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The Warriors turned on the switch. What changed?

The Warriors looked dreadful at the end of the regular season. How did they turn things around so fast?

NBA: Playoffs-Golden State Warriors at San Antonio Spurs Soobum Im-USA TODAY Sports

The Warriors dealt with a bunch of injuries near the end of the regular season, and never had the depth or effort one would expect from a playoff contender. I wondered whether the Warriors would be able to “turn on the switch” in the playoffs despite missing MVP Stephen Curry and not trying their best on the defensive end in months.

Well, they turned on the switch. Even though the San Antonio Spurs are lacking star talent, the Warriors have won the first three games of the series by comfortable margins, and look incredibly locked in.

So what’s the difference? First, the Warriors are healthy (sans Stephen Curry and Patrick McCaw). Andre Iguodala and Shaun Livingston look better now than at any point in the regular season, which is crucial given their age.

But mostly, the Warriors ramped up their defensive intensity significantly. Coach Steve Kerr has been starting Andre Iguodala to begin the game with great defense, and their ability to switch every pick and roll makes it difficult for the Spurs to get good looks. Draymond Green and Kevin Durant have been menaces on that end, while JaVale McGee, Kevon Looney, and David West have each stout defense as well.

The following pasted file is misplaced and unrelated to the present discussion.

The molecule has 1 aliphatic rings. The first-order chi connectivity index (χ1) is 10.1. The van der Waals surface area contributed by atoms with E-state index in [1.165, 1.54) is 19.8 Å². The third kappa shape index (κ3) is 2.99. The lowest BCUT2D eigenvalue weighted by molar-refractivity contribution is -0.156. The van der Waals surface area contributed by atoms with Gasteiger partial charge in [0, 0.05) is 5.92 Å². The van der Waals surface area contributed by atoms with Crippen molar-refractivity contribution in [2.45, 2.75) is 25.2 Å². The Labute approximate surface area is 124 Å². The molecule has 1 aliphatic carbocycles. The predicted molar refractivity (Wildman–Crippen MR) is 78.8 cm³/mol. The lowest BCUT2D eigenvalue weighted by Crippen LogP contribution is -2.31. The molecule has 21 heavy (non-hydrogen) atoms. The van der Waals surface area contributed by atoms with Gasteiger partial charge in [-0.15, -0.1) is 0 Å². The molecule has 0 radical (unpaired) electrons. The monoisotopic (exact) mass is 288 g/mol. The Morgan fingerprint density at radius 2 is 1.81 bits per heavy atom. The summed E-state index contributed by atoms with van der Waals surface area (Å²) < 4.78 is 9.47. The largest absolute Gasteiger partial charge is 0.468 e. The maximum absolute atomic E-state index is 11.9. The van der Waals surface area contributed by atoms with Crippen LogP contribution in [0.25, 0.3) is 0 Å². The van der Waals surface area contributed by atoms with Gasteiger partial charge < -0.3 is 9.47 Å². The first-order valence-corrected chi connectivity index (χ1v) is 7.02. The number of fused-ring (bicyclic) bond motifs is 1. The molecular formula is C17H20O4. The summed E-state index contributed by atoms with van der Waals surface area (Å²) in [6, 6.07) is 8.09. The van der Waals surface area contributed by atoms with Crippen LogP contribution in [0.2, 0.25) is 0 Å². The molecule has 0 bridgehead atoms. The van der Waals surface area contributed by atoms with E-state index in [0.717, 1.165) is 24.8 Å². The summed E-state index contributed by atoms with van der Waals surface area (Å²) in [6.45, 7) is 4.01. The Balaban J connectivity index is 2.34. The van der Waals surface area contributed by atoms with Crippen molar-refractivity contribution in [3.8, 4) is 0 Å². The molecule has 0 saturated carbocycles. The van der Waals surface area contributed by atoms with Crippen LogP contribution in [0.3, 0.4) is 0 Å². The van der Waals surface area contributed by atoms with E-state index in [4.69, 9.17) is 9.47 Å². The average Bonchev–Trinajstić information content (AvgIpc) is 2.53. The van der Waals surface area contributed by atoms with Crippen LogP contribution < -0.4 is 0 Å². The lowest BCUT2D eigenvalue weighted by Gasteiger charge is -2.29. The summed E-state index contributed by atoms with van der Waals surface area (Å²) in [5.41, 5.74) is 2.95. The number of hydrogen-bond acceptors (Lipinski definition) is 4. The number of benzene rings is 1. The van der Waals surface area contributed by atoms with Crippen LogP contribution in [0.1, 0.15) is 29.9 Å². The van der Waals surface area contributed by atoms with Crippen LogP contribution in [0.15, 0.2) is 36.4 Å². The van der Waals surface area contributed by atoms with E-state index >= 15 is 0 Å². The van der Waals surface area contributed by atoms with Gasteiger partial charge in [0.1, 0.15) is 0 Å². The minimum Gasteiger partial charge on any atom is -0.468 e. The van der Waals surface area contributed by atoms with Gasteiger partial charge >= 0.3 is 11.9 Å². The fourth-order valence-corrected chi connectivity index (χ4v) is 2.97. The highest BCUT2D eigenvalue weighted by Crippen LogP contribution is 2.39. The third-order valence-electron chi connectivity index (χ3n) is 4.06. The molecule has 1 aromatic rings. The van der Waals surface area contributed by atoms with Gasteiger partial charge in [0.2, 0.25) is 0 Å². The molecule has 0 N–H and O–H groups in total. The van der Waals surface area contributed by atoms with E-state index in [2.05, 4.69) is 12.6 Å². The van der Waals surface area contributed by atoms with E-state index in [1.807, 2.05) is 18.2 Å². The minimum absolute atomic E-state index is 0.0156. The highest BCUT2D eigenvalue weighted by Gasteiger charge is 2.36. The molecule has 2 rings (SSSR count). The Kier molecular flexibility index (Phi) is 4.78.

The shortened playoff rotation—Zaza Pachulia, Nick Young, and Jordan Bell have yet to play rotation minutes—has few defensive weaknesses: only Quinn Cook is unproven on that end. The Spurs have shot terribly this series, hitting only 24.1% of their threes and struggling to finish inside over the Warriors’ length.

The Warriors have also out-rebounded the Spurs, a minor surprise, and hit their threes. Despite Kevin Durant’s cold three-point shooting, the Warriors are shooting 41% from three this series, propelled mostly by Klay Thompson’s 13-20 performance. But Andre Iguodala, Draymond Green, and Quinn Cook have hit enough threes to keep the defense honest as well.

The one area of concern for the Warriors is turnovers. Both Game 1 and 2 had too many dumb plays and miscommunications, but the Warriors were able to keep it under control in Game 3. It’s refreshing to see the Warriors play their hardest after a regular season disrupted by injuries and disinterest: props to them for turning on the switch so dominantly.

This group is still learning to play together, and the initial results have been as good as can be expected. They can be even better against the Pelicans in Round 2, and hopefully, Stephen Curry can be reintegrated with the team at his own leisure.

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